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Old March 5th, 2013, 20:55   #6
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There is a fine line with hot and too hot.
  1. Make sure the source is clean of any plastic etc.
  2. Heat the source well enough. (for the jackasses who troll do not come on here and tell me about printed circuit boards single or double sided-irrelevant)
  3. Pull the heat source away and apply the solder with flux in the wire. Note: the flux should float to the surface and see the yellow
If you do not see this, you are either too cold (cold solder) OR you have burned off the flux. (too hot)

Both bad.

An outstanding solder joint should show evidence of the solder being "soaked" into the wire. Meaning you wont see it "pooled" on the join, but rather the solder takes the shape of what you are soldering. You will see it appear to go into the strands of the wire.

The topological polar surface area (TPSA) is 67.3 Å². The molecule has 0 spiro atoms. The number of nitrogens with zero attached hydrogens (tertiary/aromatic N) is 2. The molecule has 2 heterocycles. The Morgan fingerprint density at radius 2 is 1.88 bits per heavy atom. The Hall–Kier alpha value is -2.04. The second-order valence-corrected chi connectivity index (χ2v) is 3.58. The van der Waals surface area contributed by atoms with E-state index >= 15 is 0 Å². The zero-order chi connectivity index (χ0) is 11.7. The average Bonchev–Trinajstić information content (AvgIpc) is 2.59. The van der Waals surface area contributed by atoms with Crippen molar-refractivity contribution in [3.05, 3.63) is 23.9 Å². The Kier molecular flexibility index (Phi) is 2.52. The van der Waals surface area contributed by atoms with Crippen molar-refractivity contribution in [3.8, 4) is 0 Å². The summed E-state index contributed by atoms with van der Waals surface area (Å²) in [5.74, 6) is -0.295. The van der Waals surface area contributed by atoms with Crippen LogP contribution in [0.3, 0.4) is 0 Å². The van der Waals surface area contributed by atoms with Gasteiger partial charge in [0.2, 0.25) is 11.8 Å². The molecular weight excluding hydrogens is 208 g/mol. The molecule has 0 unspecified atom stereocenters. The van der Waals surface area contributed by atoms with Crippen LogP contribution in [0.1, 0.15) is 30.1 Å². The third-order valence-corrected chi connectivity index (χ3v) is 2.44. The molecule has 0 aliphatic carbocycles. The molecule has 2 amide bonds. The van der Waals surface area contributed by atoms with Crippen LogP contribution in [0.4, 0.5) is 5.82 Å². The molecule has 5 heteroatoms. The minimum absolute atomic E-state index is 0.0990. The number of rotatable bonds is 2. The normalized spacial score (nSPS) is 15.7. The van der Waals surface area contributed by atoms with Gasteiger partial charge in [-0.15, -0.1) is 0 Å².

Again, leaving a shitty yellow glue look on the very surface. Like dried contact cement.

That's the flux-that's good.

But then again this maybe a guess.


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Old March 5th, 2013, 21:00   #7
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Butane soldering torch is potentially too hot... thats why all the clumps. Get a decent electric one, use flux, always tin and clean your tip with a wet cloth.

Heat the tip up super hot before touching the wires or joints together, and shorter amount of time its touching the connections, the better.
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Old March 5th, 2013, 21:01   #8
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lol thanks Trev, i knew i had it correct its just my tools that are lacking, gonna have to buy a good (at least decent) iron and some non dollar store type solder if im gonna be doing this on the regular.
got a MERF 3.2 and decided may as well get all the guns on deans in one shot so i can share batteries and the MERF.
Almost done now but ill be sure to grab a new iron befor my next soldering job lol.